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I've got an encrypted disk sparse bundle disk image and I've used fstab with the right UUID to mount it someplace other than /Volumes. What I would like is to just dbl-click on it, enter the password and have it show up where I want it. I use a password manager and I have intentionally chosen a long random gibberish password for the disk image. It seems that I am not allowed to paste my password into the dialog that asks for a password when mounting an encrypted disk image.

Am I doing something wrong?

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1  
The OS also disables keyboard loggers when in a secure text entry field. TextExpander is an example of a legitimate keyboard logger. –  Mark Jan 25 '13 at 21:10

4 Answers 4

up vote 5 down vote accepted

No, you aren't doing anything wrong. Apple doesn't allow you to paste into certain secure dialog boxes. It's a feature, not a bug. (It makes a brute force hack of the dialog box more difficult.)

You can paste the password into the command line if you mount the secure image using hdiutil.

Open Terminal and type:

 hdiutil attach /path/to/imagefile -stdinpass

When prompted for the password, copy it from a text file or (preferably) a password vault and paste it into terminal.

If the path/to/imagefile is complex, you can type the command, a space, then drag the imagefile icon from the finder into the terminal window to automatically enter the path/filname.

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Awesome. So I'm encouraged to only use a password that I can remember and type easily. –  kbyrd Jan 25 '13 at 21:27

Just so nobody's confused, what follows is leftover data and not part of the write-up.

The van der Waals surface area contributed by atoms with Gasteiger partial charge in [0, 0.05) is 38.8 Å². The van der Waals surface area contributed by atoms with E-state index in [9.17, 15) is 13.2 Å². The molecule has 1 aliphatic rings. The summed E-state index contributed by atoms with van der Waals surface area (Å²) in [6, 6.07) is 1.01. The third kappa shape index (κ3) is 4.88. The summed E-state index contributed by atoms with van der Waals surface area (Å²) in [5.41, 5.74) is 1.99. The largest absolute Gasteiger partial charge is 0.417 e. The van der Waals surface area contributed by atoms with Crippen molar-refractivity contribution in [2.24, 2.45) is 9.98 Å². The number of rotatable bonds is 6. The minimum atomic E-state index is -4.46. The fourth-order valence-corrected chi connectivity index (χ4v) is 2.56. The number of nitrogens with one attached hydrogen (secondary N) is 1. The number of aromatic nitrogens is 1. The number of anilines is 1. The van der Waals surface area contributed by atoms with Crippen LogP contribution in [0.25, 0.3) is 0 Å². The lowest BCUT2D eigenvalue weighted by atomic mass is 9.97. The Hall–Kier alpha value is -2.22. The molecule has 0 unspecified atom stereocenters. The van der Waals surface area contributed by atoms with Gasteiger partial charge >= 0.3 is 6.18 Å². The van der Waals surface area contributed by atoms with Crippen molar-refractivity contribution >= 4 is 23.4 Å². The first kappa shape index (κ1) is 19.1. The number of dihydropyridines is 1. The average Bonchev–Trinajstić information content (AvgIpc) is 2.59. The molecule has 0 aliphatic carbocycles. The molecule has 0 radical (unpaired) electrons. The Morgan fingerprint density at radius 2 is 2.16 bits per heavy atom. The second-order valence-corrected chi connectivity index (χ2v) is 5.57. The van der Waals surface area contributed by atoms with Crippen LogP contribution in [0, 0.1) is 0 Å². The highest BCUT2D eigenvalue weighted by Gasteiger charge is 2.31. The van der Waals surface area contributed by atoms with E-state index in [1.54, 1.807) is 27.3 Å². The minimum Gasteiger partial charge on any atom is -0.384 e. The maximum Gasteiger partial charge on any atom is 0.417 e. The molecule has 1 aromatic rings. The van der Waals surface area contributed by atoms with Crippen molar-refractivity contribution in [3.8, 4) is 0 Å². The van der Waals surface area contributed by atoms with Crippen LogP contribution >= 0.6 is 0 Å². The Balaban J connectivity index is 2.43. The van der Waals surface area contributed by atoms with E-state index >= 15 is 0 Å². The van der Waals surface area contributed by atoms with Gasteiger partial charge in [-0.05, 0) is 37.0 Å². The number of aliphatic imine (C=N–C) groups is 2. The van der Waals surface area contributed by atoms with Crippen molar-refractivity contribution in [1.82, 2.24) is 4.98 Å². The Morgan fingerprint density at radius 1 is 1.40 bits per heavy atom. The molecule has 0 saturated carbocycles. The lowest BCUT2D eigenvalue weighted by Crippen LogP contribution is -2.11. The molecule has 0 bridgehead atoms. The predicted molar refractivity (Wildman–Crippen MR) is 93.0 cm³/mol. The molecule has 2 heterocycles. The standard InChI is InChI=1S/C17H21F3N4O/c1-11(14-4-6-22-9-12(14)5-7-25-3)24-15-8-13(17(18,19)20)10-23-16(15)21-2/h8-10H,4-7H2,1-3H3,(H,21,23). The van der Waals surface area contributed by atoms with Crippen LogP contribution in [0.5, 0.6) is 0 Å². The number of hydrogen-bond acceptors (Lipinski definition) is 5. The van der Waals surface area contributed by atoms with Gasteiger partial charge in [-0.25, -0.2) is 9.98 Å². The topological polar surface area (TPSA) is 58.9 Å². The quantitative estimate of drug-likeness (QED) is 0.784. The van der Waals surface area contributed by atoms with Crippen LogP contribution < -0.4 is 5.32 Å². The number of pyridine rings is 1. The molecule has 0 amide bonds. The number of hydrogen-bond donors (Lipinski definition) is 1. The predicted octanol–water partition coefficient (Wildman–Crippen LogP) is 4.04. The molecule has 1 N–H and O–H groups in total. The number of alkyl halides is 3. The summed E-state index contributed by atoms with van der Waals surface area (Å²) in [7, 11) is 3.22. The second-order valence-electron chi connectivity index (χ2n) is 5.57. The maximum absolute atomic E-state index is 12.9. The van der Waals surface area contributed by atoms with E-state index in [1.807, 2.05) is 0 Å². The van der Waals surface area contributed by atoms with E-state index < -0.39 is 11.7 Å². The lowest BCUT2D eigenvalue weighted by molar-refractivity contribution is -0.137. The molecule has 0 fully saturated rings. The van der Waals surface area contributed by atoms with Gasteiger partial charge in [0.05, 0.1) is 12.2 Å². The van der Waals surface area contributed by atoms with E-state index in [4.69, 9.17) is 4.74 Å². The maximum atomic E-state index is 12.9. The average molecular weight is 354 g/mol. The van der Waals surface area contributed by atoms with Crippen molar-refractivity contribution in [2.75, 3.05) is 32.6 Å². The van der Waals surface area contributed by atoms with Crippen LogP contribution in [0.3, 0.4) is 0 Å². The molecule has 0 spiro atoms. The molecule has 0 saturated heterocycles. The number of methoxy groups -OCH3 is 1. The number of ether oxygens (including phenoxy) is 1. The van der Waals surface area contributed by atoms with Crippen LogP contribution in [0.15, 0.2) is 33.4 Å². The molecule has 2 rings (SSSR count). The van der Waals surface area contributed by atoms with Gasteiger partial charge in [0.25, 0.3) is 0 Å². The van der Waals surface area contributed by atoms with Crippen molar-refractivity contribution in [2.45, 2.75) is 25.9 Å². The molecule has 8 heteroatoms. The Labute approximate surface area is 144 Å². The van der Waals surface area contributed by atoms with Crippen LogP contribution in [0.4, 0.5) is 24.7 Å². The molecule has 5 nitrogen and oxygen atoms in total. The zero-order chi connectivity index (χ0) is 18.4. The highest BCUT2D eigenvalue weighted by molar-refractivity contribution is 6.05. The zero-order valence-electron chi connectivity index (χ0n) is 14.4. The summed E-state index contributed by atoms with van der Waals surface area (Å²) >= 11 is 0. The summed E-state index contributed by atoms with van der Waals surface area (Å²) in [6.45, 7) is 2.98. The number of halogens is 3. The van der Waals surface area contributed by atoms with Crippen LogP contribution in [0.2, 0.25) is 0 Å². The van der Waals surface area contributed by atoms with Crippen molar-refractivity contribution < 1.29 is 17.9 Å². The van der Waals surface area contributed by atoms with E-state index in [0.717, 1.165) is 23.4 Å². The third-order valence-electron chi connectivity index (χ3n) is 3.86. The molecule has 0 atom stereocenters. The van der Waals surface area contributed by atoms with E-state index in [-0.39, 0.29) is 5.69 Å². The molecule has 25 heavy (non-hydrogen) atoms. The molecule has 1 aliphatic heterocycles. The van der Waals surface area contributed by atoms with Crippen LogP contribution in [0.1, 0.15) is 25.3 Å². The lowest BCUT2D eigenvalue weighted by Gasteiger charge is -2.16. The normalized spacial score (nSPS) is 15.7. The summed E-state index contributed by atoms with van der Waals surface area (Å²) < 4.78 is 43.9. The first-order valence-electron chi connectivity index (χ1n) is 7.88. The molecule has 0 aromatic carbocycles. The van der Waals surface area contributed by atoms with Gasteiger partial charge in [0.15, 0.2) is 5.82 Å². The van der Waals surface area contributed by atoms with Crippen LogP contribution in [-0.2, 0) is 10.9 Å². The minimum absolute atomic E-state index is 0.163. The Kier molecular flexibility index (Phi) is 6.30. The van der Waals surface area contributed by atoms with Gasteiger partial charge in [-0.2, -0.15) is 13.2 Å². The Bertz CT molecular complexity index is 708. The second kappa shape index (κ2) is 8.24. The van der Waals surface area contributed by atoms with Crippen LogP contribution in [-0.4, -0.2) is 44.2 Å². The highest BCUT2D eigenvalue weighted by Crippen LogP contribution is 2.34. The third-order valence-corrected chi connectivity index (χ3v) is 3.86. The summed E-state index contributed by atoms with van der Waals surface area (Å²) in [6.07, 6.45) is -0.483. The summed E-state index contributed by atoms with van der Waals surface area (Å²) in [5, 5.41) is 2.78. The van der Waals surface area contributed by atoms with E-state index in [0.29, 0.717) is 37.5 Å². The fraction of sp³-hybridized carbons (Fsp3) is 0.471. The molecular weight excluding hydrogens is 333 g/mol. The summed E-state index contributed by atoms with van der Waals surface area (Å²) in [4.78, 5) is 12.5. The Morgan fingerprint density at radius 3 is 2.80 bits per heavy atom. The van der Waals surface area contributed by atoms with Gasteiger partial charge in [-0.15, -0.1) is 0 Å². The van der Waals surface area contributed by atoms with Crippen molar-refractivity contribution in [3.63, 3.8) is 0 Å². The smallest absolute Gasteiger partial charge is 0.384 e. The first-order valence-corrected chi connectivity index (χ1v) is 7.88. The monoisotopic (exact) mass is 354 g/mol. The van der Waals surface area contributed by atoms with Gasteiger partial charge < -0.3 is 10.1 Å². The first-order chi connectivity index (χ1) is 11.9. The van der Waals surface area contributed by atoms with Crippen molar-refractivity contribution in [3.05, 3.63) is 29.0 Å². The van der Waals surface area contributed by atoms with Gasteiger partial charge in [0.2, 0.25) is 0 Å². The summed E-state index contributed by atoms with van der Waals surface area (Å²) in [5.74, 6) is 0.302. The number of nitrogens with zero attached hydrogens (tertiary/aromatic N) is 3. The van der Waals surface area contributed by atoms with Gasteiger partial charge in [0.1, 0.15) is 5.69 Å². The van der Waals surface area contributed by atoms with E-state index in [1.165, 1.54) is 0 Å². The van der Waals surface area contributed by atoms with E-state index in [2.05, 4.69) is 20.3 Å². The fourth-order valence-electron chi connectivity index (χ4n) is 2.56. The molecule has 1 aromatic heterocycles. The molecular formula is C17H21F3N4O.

I generate and store the passwords in Password Wallet and type them into the dialog. They're not overly long, but they are random and at least to my thinking, they're secure enough. –  jaberg Jan 25 '13 at 21:47
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What an odd choice by Apple, to make brute-forcing the dialog box harder, while it's still possible (and I would say easier) to brute-force the command-line utility. –  drfrogsplat Dec 5 '13 at 1:55

I wrote a very tiny AppleScript application which allows you to paste passwords even where its not allowed by tricking the system into thinking that you're typing on your keyboard. The downside: it takes space in your Dock.

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You could also run a script like this in AppleScript Editor:

tell application "System Events" to tell process "SecurityAgent"
    set value of text field 1 of window 1 to (the clipboard)
    click button 1 of group 1 of window 1
end tell

It requires access for assistive devices to be enabled from System Preferences.

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WOW! Thanks a lot. These 4 lines will save me hours of time and make my passwords stronger. –  Yan Jan 16 at 10:15

Apple's security prevents this as answered separately by jaberg. But are you not prompted to store the password in your keychain? I've only used encrypted physical volumes and not disk images, but I'm always prompted to store the password to my keychain.

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Storing the password in the system keychain runs against the notion of keeping the enclosed files secure. If someone has access to your open account, they can access the encrypted files. You could however move the keys for encrypted images into a second keychain that is protected by a different password. That way you would only have one additional complex password to remember. –  jaberg Jan 25 '13 at 22:04
    
I specifically don't want to use the keychain. I use my password manager for that. –  kbyrd Jan 28 '13 at 15:06

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